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Owner of buried wedding ring found after online appeal

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The mystery ring was engraved with the name 'Maria'
Sunshine, sandcastles - and an unlikely social media search for a lost wedding ring engraved with the name of an Olympian
"The girls were all very excited about what it was."
Lisburn sisters Maisie and Lola discovered buried treasure on Portsalon beach
But who had lost it? Having been found buried at a Donegal beach, and for who knows how long, Ann knew finding the unlucky spouse would be almost impossible.But with a name and a date engraved there was always a chance. She asked around a few local businesses - did they know a Maria or recognise the date? But there was no success.It was time for the internet to do its thing. "After we came home from Donegal, I decided I'd put it up on Facebook. It just seemed to take off."One week after it was posted on Facebook, Ann's appeal has been shared more than 4,300 times.
Ann Busch photographed the ring and posted it on Facebook
"A lot of people got in touch wondering if it was a ring they had lost in Portsalon - it seems there's loads of lost rings in this part of the world," she added.Pro tip: Put your wedding band somewhere safe before visiting a County Donegal beach.Despite these early promising leads, it seemed the appeal might not succeed. But then a man got in touch with Ann - he knew the name and recognised the date. This was his brother-in-law's wedding ring, he said. A ring that, as far as Gary Crossan was concerned, was long gone. "I just thought I would never see it again - and then my brother-in-law tagged me on Facebook", Gary said. "It was such a really nice feeling, to go from thinking it was gone to seeing it again. And I probably would never have seen it if it wasn't for my brother-in-law spotting it online."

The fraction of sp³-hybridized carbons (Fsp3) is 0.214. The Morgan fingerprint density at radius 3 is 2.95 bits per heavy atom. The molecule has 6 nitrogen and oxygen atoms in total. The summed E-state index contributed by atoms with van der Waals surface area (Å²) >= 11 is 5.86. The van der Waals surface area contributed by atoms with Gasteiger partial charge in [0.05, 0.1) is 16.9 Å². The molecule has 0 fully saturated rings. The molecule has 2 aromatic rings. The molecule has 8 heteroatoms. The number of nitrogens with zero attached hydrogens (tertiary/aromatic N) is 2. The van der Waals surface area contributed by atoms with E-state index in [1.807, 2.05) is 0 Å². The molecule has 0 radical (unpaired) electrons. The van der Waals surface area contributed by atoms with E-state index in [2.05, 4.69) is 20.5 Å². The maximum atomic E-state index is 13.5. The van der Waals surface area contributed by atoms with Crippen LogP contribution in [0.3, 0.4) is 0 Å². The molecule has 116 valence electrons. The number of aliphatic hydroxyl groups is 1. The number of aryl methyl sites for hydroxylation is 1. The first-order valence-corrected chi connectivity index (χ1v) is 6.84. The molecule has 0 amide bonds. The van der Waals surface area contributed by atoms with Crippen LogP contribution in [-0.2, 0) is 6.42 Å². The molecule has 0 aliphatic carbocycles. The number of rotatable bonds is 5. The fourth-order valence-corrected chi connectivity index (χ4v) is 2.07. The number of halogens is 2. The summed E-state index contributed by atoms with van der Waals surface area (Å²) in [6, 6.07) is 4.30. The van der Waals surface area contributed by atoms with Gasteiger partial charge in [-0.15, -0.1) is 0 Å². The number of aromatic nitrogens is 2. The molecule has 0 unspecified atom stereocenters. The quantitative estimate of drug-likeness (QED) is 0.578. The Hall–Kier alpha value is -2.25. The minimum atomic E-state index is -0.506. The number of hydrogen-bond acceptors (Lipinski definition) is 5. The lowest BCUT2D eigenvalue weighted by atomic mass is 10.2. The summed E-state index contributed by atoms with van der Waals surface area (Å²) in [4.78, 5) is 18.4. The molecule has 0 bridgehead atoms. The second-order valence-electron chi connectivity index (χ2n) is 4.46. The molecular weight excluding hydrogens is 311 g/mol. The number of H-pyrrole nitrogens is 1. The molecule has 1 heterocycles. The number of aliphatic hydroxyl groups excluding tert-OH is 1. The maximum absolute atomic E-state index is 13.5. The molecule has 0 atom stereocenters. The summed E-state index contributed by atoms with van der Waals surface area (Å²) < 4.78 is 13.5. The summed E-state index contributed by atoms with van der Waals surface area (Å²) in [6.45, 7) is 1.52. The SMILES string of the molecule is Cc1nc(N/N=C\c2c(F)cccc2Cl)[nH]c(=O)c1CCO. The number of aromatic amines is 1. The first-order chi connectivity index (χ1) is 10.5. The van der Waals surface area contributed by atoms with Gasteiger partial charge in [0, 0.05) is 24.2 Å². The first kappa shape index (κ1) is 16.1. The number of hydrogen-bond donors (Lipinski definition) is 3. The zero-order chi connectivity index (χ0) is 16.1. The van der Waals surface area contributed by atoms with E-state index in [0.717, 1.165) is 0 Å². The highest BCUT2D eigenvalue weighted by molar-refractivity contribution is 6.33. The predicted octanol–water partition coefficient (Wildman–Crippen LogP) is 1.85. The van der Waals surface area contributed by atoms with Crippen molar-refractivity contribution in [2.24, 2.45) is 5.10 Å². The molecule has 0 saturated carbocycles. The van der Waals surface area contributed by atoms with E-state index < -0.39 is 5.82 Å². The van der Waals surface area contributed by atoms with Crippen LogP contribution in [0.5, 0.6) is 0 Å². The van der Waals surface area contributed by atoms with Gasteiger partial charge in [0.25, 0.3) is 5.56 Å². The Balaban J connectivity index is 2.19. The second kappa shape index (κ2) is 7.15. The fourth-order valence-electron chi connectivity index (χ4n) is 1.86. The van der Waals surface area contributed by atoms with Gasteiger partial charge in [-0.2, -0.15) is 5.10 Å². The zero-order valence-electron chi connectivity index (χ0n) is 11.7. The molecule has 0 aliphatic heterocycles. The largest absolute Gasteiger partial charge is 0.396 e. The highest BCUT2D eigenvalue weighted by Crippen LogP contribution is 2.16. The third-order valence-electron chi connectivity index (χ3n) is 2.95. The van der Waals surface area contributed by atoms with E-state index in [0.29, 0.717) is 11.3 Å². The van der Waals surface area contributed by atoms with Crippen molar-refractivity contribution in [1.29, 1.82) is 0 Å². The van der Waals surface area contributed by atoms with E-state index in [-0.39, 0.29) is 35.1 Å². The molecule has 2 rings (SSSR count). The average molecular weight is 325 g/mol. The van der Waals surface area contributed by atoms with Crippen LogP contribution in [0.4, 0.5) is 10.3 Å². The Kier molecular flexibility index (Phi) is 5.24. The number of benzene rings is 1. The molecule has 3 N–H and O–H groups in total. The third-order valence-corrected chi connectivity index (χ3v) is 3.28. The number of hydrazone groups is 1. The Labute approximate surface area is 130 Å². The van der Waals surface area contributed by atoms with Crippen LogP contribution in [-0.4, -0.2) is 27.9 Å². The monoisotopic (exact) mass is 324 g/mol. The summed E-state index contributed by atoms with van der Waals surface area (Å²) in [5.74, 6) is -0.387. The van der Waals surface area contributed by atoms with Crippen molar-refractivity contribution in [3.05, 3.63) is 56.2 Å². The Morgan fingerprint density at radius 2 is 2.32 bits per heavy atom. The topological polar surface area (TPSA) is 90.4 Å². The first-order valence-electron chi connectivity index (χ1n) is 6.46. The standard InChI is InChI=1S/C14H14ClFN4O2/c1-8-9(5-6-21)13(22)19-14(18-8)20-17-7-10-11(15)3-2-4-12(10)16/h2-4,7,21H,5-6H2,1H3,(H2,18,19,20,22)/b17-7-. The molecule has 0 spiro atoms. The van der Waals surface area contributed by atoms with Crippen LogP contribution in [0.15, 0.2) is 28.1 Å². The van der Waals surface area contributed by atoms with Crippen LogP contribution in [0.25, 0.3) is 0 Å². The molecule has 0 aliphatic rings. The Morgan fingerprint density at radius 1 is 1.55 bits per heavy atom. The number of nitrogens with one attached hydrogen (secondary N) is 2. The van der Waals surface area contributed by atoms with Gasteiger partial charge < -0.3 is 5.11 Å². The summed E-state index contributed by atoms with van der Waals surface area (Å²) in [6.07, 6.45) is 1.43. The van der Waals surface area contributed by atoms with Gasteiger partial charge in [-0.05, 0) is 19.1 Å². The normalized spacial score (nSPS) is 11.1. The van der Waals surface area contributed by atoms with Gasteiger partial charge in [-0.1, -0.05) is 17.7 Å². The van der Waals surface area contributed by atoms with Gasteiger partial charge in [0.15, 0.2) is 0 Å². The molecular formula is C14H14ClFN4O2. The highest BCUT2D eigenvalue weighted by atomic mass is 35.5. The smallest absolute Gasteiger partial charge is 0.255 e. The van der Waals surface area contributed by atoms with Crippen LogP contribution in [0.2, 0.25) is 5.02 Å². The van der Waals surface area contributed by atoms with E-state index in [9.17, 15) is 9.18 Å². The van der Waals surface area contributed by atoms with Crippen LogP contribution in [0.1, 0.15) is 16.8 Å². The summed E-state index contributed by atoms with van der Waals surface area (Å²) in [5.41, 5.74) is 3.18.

'Scouring the sands'
It was just three weeks ago, on 29 June, that Gary came out of the Atlantic Ocean and realised the ring was missing.He was on a day out with a group of about 10 people, including his wife Maria McCambridge, a long-distance runner, who represented Ireland in the 2004 Olympics in Athens
Gary Crossan and his wife, Maria McCambridge
After realising the ring was gone, Gary had two thoughts - it was either lying somewhere on the vast beach (very, very bad) or in the sea (worse). "My fingers do tend to get smaller when I swim and when I came out I realised it was gone," he said."Before I went in, I had been all over the beach, down to the pier and back - so it could've been anywhere."It's a sandy beach. I just thought I was never going to see it again."Still, Gary and his group spent some time scouring the sands - but no luck.
The vast sands of Ballymastoker Bay, stretching out towards Portsalon
Maria and Gary had been married for 15 years and Gary had never lost his wedding ring until that day.
'Sentimental value'
"I'm usually so aware of it when I'm swimming or coming out of a pool," he said. "There was nothing much that could be said about it. It was an accident. I was disappointed but I just thought it was gone. "It's not at all valuable, but obviously has a lot of sentimental value."
Gary and Maria celebrating with their son Dylan
Gary, who is based in Dublin but is originally from Letterkenny in County Donegal, returned home without much hope. Until social media intervened. Now, Ann will be posting the ring back to its rightful owner as soon as she and her family return from Donegal. "I just couldn't believe it got such a big response on Facebook. I was getting notifications popping up every day, it was going viral," she said, with a laugh. "But it's great to be able to find the owner and return it."
Lisburn
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